Rahul was referring to his recent interaction with local parliamentarians in UK. Here is his exact statement: “I have no confusion in my mind about that (1984 riots). It was a tragedy, it was a painful experience. You say that the Congress party was involved in that, I don’t agree. Certainly, there was violence, there was tragedy.”

Since this statement, Gandhi has not uttered a word on the riots – even after senior party leader Sajjan Kumar’s conviction and sentenced to life imprisonment in the case. As he was questioned again today, Gandhi said that he has “already made his position clear” – Congress as a party was not involved in riots.

This assertion, however, contradicts the stinging indictment by Delhi High Court in its order that clearly says that criminals responsible for mass crimes have enjoyed political patronage that allowed them to escape the clutches of law.

“There has been a familiar pattern of mass killings in Mumbai in 1993, in Gujarat in 2002, in Kandhamal, Odisha in 2008 and in Muzaffarnagar in UP in 2013 to name a few….

“The criminals responsible for the mass crimes have enjoyed political patronage and managed to evade prosecution and punishment. Bringing such criminals to justice poses a serious challenge to our legal system,” the court observed.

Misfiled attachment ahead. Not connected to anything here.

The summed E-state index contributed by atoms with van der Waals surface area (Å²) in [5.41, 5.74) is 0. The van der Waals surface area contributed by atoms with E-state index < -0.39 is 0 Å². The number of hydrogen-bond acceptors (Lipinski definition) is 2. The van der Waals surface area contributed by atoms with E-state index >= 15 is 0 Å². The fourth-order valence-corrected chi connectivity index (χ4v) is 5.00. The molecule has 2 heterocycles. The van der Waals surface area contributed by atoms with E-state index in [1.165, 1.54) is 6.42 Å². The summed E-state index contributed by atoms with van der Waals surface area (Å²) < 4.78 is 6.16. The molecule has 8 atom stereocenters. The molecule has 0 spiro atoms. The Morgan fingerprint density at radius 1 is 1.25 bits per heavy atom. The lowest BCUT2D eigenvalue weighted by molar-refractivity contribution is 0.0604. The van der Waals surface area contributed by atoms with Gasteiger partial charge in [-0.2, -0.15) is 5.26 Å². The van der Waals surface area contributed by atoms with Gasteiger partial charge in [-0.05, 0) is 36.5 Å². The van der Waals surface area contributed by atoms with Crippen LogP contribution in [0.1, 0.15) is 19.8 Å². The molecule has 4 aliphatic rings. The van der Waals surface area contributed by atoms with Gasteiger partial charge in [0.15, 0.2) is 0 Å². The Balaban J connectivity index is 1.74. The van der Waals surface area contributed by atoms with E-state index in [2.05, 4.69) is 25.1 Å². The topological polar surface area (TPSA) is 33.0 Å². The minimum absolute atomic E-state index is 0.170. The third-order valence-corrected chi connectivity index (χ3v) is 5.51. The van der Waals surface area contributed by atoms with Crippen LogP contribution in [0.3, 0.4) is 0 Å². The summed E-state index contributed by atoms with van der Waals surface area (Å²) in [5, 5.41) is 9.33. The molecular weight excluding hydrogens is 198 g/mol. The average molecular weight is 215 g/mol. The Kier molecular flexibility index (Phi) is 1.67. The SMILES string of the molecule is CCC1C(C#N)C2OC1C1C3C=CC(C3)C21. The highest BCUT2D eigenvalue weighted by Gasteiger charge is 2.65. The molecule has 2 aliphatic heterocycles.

Unlike his father, who appeared to be absolutely unmoved about with the incident, Gandhi termed it as painful and tragic. Yet, on the bigger question of Congress’ involvement in the mass killings – Gandhi chooses to live in denial and even says he doesn’t have any confusion on that.

His chief minister in Punjab, Amarinder Singh, chooses his words more accurately and accepts that some Congressmen were indeed involved. Gandhi even appointed Kamal Nath, whose name has often propped up in the case, as the chief minister of Madhya Pradesh – an act severely criticised by the Opposition BJP and Akali Dal.